In one embodiment, the nodes in each frame are also connected to an IBM Scalable POWERparallel switch (SPS) 105. Each of the SPS switches 105 of each frame is connected to neighboring SPS switches 105 of other frames by a bus 110.
As well understood in the art, the CWS node 112 sends system data and control signals to the frames of the SP computer 100 by means of the LAN 102 while messages and data may be sent from one to another of the nodes 106 by means of the high performance switches 105.
Each of the nodes 106 and the CWS 112 of the SP computer system 100 includes a group services daemon, as explained in U.S. patent application Ser. No. 08/640,412 by P. R. Badovinatz et al. for "A Method for Managing Membership of a Group of Processors in a Distributed Computing Environment", assigned to the assignee of the present invention and incorporated herein by reference. Each of the nodes 106 may include software or hardware, or a combination, which reports to all the other nodes those nodes which are up and available for use. If any of the nodes 106 fails, its identity is made known to the other nodes by a process known as a heartbeat function. As is known, the nodes 106 of the SP computer system 100 may be divided into partitions.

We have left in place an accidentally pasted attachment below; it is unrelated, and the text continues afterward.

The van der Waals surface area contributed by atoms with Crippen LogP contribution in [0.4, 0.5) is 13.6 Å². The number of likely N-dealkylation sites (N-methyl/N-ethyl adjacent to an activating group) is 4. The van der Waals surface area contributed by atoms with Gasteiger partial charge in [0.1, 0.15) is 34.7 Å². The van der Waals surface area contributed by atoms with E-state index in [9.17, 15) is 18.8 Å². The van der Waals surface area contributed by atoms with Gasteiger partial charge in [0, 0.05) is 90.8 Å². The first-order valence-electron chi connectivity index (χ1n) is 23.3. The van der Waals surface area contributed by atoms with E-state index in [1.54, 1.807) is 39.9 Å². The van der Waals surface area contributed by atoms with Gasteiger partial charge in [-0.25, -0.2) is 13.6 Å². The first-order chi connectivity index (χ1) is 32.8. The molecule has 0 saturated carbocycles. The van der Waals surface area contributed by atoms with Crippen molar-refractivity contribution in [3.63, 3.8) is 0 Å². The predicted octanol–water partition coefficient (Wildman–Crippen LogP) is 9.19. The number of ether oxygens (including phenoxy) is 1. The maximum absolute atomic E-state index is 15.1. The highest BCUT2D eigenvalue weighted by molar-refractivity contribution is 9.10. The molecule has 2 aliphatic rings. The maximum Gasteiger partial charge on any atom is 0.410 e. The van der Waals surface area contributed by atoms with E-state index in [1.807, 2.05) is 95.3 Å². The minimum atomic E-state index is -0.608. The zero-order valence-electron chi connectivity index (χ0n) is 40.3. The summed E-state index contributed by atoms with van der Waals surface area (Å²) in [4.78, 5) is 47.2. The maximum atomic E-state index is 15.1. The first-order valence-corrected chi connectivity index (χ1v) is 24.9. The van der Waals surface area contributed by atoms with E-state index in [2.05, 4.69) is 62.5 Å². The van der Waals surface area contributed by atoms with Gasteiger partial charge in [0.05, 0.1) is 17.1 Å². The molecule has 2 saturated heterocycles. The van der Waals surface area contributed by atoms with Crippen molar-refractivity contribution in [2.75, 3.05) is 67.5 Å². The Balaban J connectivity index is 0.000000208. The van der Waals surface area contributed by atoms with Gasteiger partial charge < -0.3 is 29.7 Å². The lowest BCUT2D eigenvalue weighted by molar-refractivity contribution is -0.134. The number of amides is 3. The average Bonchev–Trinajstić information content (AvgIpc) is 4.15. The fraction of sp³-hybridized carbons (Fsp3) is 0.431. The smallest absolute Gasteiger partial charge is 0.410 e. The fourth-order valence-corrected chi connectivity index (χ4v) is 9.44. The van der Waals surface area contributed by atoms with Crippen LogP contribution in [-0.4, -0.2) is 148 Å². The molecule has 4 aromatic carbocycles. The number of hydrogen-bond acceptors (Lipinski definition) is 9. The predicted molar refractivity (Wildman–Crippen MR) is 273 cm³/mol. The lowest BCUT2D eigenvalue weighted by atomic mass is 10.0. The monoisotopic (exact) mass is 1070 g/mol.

FIG. 2 is a block diagram showing a partition 200 of the nodes 106. The partition 200 may be further subdivided into one or more domains. For example, the partition 200 in FIG. 2 is subdivided into four domains, domains 201A-201D. Each domain 201 includes a name server 202. For instance, the example of FIG. 2, the domains 201A-201D have name servers 202A-202D, respectively. The nodes in a domain 201 may be members of one or more groups, each group served by a group leader. For instance, the nodes in the domain 201A are members of three groups, with each group served by the group leaders 204, 205, and 206. The nodes in the domain B are members of two groups, each group served by the group leaders 208 and 209. Likewise, the nodes of domain 201C are members of four groups, each group served by the group leaders 210, 211, 212, and 213. The nodes in domain 201D are members of a single group, which group is served by group leader 215. The main function of the name server is to direct each node wanting to join a group in the domain to that group's group leader (GL), and to insure that the group names are unique within the domain. The managing of membership of a group of processors, and the function of the group leaders is fully described in the aforementioned U.S. patent application Ser. No. 08/640,412. The information needed to direct a node to the group leader of the group the node wishes to join is kept in a table T maintained by each name server for the groups in its domain.